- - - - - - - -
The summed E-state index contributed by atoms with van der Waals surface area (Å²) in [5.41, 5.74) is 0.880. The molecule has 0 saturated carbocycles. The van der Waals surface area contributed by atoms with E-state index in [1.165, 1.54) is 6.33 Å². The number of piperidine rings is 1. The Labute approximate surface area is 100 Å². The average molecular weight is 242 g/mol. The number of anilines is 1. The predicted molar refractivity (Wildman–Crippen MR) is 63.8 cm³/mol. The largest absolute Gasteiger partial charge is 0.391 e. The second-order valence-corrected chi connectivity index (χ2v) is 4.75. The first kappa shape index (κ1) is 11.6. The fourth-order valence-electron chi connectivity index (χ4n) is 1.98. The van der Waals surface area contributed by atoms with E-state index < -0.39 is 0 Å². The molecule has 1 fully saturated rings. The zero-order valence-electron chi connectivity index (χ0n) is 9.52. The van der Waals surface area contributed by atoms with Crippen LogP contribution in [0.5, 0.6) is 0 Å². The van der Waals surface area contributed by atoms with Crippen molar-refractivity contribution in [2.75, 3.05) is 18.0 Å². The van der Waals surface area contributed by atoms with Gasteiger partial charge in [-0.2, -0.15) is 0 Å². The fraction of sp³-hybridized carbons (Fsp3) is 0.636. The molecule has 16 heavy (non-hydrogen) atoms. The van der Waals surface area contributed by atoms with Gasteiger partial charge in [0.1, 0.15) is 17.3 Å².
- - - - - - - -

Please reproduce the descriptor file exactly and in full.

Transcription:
The summed E-state index contributed by atoms with van der Waals surface area (Å²) in [5.41, 5.74) is 0.880. The molecule has 0 saturated carbocycles. The van der Waals surface area contributed by atoms with E-state index in [1.165, 1.54) is 6.33 Å². The number of piperidine rings is 1. The Labute approximate surface area is 100 Å². The average molecular weight is 242 g/mol. The number of anilines is 1. The predicted molar refractivity (Wildman–Crippen MR) is 63.8 cm³/mol. The largest absolute Gasteiger partial charge is 0.391 e. The second-order valence-corrected chi connectivity index (χ2v) is 4.75. The first kappa shape index (κ1) is 11.6. The fourth-order valence-electron chi connectivity index (χ4n) is 1.98. The van der Waals surface area contributed by atoms with E-state index < -0.39 is 0 Å². The molecule has 1 fully saturated rings. The zero-order valence-electron chi connectivity index (χ0n) is 9.52. The van der Waals surface area contributed by atoms with Crippen LogP contribution in [0.5, 0.6) is 0 Å². The van der Waals surface area contributed by atoms with Crippen molar-refractivity contribution in [2.75, 3.05) is 18.0 Å². The van der Waals surface area contributed by atoms with Gasteiger partial charge in [-0.2, -0.15) is 0 Å². The fraction of sp³-hybridized carbons (Fsp3) is 0.636. The molecule has 16 heavy (non-hydrogen) atoms. The van der Waals surface area contributed by atoms with Gasteiger partial charge in [0.1, 0.15) is 17.3 Å².